Nutrition program hosts conference of Lebanese food scientists
Conference held in collaboration with LAFST examines the preparation, treatment, sale and governance of food products in Lebanon.
Dozens of researchers and practitioners specialized in the field of food science gathered at LAU at the end of last month for the first annual conference of the Lebanese Association of Food Scientists and Technologists (LAFST) ― an event that paid tribute to its late founder and leading food scientist, Raja Tannous. Also in attendance were students of LAU’s nutrition program who took the opportunity to learn from the many case studies presented and discussed.
Over two full days, no less than 25 specialists set forth their perspectives, experiences and research findings in relation to the preparation, treatment, sale and governance of food products. Among them was Hussein Hassan, LAU assistant professor of food science and technology, who worked in partnership with LAFST to bring the conference to fruition.
In addition to hosting the event, Hassan and his colleagues at the department of Natural Sciences reviewed the many abstracts submitted by academics and industry specialists wishing to speak at the conference. “LAU has a strong reputation for organizing such initiatives and our nutrition program is highly involved in outreach,” said Hassan, explaining why it was natural for LAFST to approach LAU about hosting its first conference.
Indeed, in recent months the nutrition program hosted a conference about celiac disease that invited medical experts and the public to address allergies and alternatives, and a gathering of healthcare experts to discuss interprofessional care.
The LAFST conference should, however, be held at a different university each year in order to help “bridge the gap that exists between academia and industry,” suggests Hassan. Indeed, the development of research projects that are of interest to academic institutions — which in Lebanon have limited research budgets — and of benefit to industry, where research and development departments are scarce, was the impetus behind the conference.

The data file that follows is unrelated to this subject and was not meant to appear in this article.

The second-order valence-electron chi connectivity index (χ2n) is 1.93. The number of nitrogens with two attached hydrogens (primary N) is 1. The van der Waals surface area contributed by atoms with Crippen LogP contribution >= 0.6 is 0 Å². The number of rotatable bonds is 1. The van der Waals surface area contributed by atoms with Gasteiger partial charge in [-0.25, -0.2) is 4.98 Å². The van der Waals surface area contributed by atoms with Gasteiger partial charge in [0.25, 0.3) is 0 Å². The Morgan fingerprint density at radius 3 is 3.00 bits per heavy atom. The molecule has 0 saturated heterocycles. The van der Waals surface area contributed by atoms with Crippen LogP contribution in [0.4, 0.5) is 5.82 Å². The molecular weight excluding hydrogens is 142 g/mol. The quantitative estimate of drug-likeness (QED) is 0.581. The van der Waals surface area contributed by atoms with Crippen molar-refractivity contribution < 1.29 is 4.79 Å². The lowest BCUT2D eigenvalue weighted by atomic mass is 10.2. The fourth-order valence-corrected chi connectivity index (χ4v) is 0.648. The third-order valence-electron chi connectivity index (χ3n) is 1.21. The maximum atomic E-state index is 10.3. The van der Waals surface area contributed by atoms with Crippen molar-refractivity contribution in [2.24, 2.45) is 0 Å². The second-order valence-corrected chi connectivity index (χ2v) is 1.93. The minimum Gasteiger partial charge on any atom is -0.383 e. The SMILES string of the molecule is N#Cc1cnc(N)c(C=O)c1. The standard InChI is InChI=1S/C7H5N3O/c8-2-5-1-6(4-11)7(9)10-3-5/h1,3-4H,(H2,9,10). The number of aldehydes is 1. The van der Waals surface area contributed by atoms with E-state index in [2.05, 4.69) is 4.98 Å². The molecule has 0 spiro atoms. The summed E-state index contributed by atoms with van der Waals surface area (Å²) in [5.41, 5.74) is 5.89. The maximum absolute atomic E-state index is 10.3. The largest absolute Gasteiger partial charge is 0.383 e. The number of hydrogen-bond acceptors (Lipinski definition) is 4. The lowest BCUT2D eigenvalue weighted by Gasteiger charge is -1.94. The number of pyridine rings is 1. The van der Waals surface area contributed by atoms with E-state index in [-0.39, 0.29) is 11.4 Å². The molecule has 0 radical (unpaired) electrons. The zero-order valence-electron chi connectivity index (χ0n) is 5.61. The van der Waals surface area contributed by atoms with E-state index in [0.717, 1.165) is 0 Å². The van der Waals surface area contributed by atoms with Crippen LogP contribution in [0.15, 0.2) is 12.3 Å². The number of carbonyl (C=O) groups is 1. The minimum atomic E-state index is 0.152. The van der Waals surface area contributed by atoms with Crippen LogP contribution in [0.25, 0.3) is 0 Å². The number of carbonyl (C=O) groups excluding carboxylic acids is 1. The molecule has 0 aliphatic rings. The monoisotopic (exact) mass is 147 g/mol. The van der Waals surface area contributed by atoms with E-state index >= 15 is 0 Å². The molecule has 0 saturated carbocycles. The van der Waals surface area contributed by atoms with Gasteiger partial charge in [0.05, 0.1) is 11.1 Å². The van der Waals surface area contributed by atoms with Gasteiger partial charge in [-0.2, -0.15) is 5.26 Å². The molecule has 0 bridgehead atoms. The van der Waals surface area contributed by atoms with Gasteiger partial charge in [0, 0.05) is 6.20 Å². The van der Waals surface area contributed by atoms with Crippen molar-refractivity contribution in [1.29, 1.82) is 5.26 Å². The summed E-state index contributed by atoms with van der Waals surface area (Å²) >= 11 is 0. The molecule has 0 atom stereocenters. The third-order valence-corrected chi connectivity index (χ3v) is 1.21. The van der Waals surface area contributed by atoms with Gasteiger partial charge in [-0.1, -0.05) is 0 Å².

“This association was founded to connect universities, food industries and agricultural producers,” said LAFST board member Oussama Dimassi, stressing the importance of the conference and his appreciation to LAU for hosting the event. “Partnerships between universities and industry are crucial,” added Mounir Bissat, secretary general of the Syndicate of Lebanese Food Industrialists. “Our focus thus far has been on food safety, certainly a top priority, but we must also work together to enhance our ability to ensure sustainable food security and diversify exports.”
Hassan agrees, noting that Lebanon’s export-oriented food sector is feeling the impact of the regional crisis and could do well to diversify. “Our exports are predominantly ethnic and targeted at Lebanese and Arab consumers abroad. We should start considering developing products that target a more general market.”
A senior expert in the Quality Unit of the Ministry of Economy, Hassan has a diverse research portfolio that includes projects and surveys focused on identifying and preventing the occurrence of toxic residues in foods manufactured in Lebanon. His presentation at the conference centered around a recent study into mycotoxins and heavy metals found in breast milk, which was published in the U.S.-based prestigious Journal of Food Protection. “Food directly impacts the wellbeing of all people and so our research and recommendations, when adopted by ministries, are beneficial to the end consumers and the population at large.”
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